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Appl Environ Microbiol. 2017 Jan 17;83(3). pii: e02577-16. doi: 10.1128/AEM.02577-16. Print 2017 Feb 1.

Metagenomics of Two Severe Foodborne Outbreaks Provides Diagnostic Signatures and Signs of Coinfection Not Attainable by Traditional Methods.

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Enteric Diseases Laboratory Branch, Centers for Disease Control and Prevention, Atlanta, Georgia, USA.
School of Civil and Environmental Engineering, Georgia Institute of Technology, Atlanta, Georgia, USA.
School of Biological Sciences, Georgia Institute of Technology, Atlanta, Georgia, USA.
School of Civil and Environmental Engineering, Georgia Institute of Technology, Atlanta, Georgia, USA


Diagnostic testing for foodborne pathogens relies on culture-based techniques that are not rapid enough for real-time disease surveillance and do not give a quantitative picture of pathogen abundance or the response of the natural microbiome. Powerful sequence-based culture-independent approaches, such as shotgun metagenomics, could sidestep these limitations and potentially reveal a pathogen-specific signature on the microbiome that would have implications not only for diagnostics but also for better understanding disease progression and pathogen ecology. However, metagenomics have not yet been validated for foodborne pathogen detection. Toward closing these gaps, we applied shotgun metagenomics to stool samples collected from two geographically isolated (Alabama and Colorado) foodborne outbreaks, where the etiologic agents were identified by culture-dependent methods as distinct strains of Salmonella enterica subsp. enterica serovar Heidelberg. Metagenomic investigations were consistent with the culture-based findings and revealed, in addition, the in situ abundance and level of intrapopulation diversity of the pathogen, the possibility of coinfections with Staphylococcus aureus, overgrowth of commensal Escherichia coli, and significant shifts in the gut microbiome during infection relative to reference healthy samples. Additionally, we designed our bioinformatics pipeline to deal with several challenges associated with the analysis of clinical samples, such as the high frequency of coeluting human DNA sequences and assessment of the virulence potential of pathogens. Comparisons of these results to those of other studies revealed that in several, but not all, cases of diarrheal outbreaks, the disease and healthy states of the gut microbial community might be distinguishable, opening new possibilities for diagnostics.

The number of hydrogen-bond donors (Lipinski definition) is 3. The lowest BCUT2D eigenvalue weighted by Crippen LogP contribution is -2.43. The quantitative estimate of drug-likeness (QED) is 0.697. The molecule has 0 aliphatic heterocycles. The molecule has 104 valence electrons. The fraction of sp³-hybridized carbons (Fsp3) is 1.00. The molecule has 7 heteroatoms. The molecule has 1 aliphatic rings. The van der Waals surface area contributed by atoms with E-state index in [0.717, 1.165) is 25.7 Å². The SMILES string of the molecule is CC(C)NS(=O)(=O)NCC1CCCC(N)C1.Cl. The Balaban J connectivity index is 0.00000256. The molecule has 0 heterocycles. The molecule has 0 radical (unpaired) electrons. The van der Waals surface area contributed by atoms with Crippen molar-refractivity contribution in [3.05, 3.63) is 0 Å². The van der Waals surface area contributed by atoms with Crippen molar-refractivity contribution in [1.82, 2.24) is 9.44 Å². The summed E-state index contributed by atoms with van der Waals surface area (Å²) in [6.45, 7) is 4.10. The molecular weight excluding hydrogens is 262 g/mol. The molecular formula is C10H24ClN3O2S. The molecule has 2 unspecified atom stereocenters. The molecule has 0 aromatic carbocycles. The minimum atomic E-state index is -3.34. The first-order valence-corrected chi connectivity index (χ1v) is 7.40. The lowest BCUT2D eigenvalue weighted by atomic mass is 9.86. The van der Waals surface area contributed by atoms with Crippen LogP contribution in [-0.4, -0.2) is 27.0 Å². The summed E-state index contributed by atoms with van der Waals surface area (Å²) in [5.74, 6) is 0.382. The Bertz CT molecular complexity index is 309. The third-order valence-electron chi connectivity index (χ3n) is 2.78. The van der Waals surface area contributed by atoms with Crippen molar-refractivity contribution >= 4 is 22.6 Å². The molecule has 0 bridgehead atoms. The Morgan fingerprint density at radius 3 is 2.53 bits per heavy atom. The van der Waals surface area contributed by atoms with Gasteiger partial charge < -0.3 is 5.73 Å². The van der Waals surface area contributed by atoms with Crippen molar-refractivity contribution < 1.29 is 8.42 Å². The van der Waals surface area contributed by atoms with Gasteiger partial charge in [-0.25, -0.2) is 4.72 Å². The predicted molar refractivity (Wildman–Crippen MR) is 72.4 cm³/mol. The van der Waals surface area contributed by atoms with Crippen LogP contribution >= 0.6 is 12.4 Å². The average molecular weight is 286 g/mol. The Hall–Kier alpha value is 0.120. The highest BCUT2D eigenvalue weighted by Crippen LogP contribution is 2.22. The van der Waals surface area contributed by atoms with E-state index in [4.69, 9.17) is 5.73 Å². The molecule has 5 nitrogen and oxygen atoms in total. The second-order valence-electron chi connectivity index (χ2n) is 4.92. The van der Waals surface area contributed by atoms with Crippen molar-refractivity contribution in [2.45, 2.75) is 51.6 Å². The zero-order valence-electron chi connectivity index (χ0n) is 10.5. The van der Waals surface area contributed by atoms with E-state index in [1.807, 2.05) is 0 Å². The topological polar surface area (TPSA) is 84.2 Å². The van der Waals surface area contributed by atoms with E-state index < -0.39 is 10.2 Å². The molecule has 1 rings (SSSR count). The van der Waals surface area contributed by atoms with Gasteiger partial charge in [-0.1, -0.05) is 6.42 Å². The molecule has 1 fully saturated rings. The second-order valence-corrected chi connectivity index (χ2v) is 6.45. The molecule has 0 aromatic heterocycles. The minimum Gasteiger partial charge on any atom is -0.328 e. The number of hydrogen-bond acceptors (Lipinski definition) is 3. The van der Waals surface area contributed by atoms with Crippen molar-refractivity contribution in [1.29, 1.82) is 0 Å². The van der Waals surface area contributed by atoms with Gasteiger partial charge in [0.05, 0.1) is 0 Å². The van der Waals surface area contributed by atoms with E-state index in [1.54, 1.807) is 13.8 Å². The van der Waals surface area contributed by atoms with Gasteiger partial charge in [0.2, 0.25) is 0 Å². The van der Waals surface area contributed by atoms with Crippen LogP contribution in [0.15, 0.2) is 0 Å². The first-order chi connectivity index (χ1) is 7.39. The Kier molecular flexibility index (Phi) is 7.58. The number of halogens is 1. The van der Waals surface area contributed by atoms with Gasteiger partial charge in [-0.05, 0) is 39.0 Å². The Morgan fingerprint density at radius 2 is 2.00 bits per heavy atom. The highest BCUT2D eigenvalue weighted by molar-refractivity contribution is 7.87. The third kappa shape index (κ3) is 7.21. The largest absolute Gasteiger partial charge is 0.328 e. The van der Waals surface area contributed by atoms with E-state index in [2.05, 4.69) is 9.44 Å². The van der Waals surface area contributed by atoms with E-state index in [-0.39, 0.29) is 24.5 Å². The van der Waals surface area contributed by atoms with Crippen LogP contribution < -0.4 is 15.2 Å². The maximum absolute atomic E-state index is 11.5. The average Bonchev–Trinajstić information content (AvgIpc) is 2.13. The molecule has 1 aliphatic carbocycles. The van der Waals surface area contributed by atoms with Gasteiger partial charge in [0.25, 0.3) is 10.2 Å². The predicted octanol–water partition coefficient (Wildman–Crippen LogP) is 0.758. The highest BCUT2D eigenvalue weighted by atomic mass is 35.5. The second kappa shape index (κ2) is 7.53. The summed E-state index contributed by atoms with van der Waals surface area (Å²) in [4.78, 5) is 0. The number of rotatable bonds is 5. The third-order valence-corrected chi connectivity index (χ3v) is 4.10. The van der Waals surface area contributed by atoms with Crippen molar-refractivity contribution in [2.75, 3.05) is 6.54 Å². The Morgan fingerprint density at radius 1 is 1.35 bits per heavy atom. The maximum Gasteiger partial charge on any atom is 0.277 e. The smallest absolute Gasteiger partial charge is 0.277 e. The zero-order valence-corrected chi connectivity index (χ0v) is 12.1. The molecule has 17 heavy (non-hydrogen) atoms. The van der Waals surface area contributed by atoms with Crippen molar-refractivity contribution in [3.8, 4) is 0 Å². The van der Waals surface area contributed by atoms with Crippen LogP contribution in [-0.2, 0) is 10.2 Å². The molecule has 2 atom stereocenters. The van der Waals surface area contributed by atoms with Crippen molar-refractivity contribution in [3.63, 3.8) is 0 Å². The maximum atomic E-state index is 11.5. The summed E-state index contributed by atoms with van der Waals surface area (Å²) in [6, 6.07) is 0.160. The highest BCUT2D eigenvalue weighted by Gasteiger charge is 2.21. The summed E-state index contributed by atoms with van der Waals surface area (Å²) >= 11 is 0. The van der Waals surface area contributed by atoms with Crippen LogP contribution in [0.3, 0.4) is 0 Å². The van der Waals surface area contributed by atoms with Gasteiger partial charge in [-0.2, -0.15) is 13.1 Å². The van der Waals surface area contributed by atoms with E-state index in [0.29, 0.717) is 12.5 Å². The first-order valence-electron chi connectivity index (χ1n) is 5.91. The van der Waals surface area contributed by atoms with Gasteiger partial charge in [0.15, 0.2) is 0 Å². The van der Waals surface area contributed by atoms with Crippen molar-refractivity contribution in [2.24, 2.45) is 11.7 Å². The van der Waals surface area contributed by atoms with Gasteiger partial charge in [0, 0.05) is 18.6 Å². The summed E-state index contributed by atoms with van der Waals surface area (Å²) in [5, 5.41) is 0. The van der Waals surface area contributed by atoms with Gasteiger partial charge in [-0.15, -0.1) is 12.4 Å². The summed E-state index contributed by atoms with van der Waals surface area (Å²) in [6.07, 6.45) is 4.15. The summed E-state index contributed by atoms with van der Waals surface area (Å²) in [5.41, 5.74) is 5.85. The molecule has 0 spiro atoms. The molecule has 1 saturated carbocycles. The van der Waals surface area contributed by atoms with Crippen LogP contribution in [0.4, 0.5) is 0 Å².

Diagnostic testing for enteric pathogens has relied for decades on culture-based techniques, but a total of 38.4 million cases of foodborne illness per year cannot be attributed to specific causes. This study describes new culture-independent metagenomic approaches and the associated bioinformatics pipeline to detect and type the causative agents of microbial disease with unprecedented accuracy, opening new possibilities for the future development of health technologies and diagnostics. Our tools and approaches should be applicable to other microbial diseases in addition to foodborne diarrhea.


Salmonella; diagnostics; diarrhea; human gut; metagenomics

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